The initial results of the Federal Reserve’s latest round of bank stress tests are out. Only Ally Financial, the majority government-owned auto lender, saw its core capital—the Tier-1 common ratio, to be precise—drop below the regulatory minimum under a “severely adverse scenario”. All of the other big US banks were judged to hold sufficient capital to withstand a deep downturn between now and 2014.
The Fed will publish more comprehensive results on March 14th, when its stress tests will also take into account banks’ plans for managing their capital, including dividend payouts and share buybacks. Last year, Citigroup’s capital plan was rejected by the Fed, which considered its buyback proposals too aggressive in relation to its relatively thin capitalisation.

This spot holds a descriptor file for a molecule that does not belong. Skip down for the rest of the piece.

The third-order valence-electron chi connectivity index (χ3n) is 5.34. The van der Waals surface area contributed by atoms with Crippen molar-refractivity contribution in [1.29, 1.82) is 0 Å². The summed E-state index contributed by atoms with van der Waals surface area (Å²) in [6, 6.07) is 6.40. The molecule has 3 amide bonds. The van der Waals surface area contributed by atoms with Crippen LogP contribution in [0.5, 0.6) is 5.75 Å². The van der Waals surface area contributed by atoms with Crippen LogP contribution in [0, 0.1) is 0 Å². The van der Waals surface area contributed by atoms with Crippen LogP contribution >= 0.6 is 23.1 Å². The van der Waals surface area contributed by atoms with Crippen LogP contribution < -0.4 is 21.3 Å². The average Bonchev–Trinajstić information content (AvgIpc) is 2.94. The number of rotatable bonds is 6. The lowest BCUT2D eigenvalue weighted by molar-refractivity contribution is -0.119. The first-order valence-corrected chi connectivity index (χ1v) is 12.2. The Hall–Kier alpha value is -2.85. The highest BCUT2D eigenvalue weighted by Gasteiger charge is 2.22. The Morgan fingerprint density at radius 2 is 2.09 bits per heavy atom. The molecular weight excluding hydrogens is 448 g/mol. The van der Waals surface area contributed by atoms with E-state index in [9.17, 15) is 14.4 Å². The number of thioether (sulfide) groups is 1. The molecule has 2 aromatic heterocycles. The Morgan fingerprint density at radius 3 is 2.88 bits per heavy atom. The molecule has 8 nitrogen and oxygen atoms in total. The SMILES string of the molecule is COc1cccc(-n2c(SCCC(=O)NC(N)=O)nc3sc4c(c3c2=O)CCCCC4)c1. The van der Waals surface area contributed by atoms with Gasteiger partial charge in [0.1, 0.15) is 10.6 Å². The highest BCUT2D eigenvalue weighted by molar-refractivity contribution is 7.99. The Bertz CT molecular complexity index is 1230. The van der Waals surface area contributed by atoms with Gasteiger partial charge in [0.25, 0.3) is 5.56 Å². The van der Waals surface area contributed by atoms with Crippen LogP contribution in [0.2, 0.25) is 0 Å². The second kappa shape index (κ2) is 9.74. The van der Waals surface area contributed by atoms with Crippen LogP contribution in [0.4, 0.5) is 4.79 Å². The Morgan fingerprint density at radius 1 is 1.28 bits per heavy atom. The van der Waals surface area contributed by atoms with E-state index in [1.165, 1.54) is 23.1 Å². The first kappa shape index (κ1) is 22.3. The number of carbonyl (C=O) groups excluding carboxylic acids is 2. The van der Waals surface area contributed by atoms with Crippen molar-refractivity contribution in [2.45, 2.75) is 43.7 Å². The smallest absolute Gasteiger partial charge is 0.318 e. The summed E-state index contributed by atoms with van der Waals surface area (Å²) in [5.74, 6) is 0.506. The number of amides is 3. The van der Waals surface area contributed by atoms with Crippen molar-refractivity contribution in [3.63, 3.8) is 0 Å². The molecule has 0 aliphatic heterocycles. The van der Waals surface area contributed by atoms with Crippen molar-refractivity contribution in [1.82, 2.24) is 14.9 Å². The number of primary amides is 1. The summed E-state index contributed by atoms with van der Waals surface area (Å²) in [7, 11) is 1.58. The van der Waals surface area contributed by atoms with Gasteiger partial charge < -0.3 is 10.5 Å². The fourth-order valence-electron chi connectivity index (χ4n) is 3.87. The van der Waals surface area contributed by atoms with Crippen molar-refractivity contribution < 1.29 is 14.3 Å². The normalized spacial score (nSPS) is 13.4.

Although no bank besides Ally Financial failed the initial test this year, some skirted dangerously close to the minimum hurdle rates, suggesting that bullish dividend or buyback plans may not pass muster when they are included in the stress-test calculations. The banks themselves are required to run their own tests, using the same assumptions as the Fed. (Only half of the 18 banks tested have publicly released these self-examinations.) The results of bank-administered tests could be telling; unsurprisingly, most came to rosier conclusions about their capital strength than the Fed. If these lenders’ capital plans also take overly optimistic assumptions into account, a hasty rewrite over the weekend might be necessary.
The gap is widest at Goldman Sachs, which thinks its minimum core capital ratio would fall to 8.6% under the Fed’s assumptions, whereas the Fed itself sees steeper trading and lending losses pushing the bank’s minimum ratio to 5.8%, not far above the 5% required to pass the test.
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